Save PNG with pixel values 0-1 only does not work

Hi guys,

I have an PNG in Fiji that has all 0-1 pixel values. But every time I save it and reopen it as PNG the values are now 0-255 … And so far I have no idea how to avoid this problem. Any hints?

I had the same issue recently. Ensuring the display range is 0-255 before saving worked (at least in terms of preserving the values… pity it looks all black anywhere else I view it).

Actually, a 2-step conversion to 8-bit indexed color seems to work as well, subject to brightness/contrast settings:

  • Image → Type → RGB Color
  • Image → Type → 8-bit Color

So presumably there is a scriptable path to getting there.

Perfect. That worked.

Hello Sebi and Peter -

At issue is the fact that the PNG format does not store the image’s
“Display range” metadata, and therefore ImageJ has to make a
choice when storing an image with a display range as PNG.

As you see, ImageJ chooses to store an image with rescaled pixel
values so that when you reopen it, you get the same displayed
appearance, but lose the original pixel values.

If your use case permits you to use TIFF format, that would be the
cleanest way to go. TIFF stores the display range, so when you
reopen it you get both the original appearance and the original
pixel values.

Note that the “8-bit Color” conversion does work for pixel values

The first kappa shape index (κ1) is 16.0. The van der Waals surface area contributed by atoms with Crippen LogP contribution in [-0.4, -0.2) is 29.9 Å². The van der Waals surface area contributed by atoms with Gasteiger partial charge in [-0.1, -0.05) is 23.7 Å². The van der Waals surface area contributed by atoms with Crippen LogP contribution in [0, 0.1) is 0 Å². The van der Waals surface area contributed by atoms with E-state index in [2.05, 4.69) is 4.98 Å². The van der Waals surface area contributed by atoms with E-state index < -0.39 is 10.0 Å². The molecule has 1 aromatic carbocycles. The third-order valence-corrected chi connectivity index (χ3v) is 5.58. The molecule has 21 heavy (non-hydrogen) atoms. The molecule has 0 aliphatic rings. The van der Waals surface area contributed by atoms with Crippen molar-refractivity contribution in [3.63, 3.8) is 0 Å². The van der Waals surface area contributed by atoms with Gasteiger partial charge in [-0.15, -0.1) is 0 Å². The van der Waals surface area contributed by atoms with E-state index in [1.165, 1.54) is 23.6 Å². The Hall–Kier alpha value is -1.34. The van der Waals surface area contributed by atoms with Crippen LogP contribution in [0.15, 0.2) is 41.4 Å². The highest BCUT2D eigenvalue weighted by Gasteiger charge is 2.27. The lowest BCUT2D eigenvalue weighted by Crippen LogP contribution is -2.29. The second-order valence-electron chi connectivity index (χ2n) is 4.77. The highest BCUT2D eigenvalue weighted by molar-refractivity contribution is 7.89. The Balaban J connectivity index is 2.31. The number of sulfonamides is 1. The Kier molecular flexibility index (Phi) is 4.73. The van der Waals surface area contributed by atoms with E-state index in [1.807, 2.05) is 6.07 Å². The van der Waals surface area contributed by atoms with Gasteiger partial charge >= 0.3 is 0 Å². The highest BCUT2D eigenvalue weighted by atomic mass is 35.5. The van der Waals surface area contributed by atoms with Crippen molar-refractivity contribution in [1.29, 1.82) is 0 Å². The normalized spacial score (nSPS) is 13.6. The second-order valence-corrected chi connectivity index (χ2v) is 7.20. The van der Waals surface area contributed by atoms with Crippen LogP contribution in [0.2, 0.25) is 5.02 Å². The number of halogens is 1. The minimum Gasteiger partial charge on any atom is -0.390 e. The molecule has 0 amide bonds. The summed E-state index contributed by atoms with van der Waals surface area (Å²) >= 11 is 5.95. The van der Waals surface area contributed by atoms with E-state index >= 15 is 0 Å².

of 0 and 1, but more or less by happenstance. In general,
converting color images that are in fact grayscale to 8-bit Color
is quite lossy. (If your use case is restricted to 0-1 grayscale
images you should be fine.)

Here is an IJ Macro that illustrates saving as TIFF and also the
artifacts introduced by using 8-bit Color. It starts with creating
a “half-ramp” 8-bit image whose pixel values range up to 127
instead of 255. (Actually up to 128, but never mind that.)

newImage ("hramp", "8-bit ramp", 256, 256, 1);
run ("Divide...", "value=2");
saveAs ("png", "hramp_png_raw.png");
setMinAndMax (0, 127);
saveAs ("png", "hramp_png.png");
saveAs ("tiff", "hramp_tif.tif");
run ("RGB Color");
run ("8-bit Color", "number=256");
saveAs ("png", "hramp_8c.png");

Here is the original half-ramp image before setting the Display
range, save as PNG. So far, so good.

hramp_png_raw.png:

hramp_png_raw

Here is the PNG version after setting the Display range:

hramp_png.png:

hramp_png

It displays “correctly” but the pixel values have changed.

Here is the TIFF version. You will probably have to download
the TIFF version and open it in ImageJ to see it:

hramp_tif.tif:

hramp_tif.tif (64.2 KB)

When opened in ImageJ it should display correctly and have
the correct pixel values.

Lastly, here is the 8-bit Color version:

hramp_8c.png:

hramp_8c

It displays with the correct display range, but you can see the
grayscale quantization artifacts due to the lossy 8-bit-color
conversion algorithm. (Also, pre-LUT, the pixel values are totally
garbled, and post-LUT, they range up to 255 instead of 127.)
Again, the 8-bit-color approach really only works by happenstance
for the 0-1 pixel-value case.

Thanks, mm

Thx a lot. Always amazing that an issue (that looks simple) has so much depth and details. I did follow what @petebankhead said and struggled with the results later because:

  • in Fiji my PNG shows only two values 0 or 1 (under the cursor)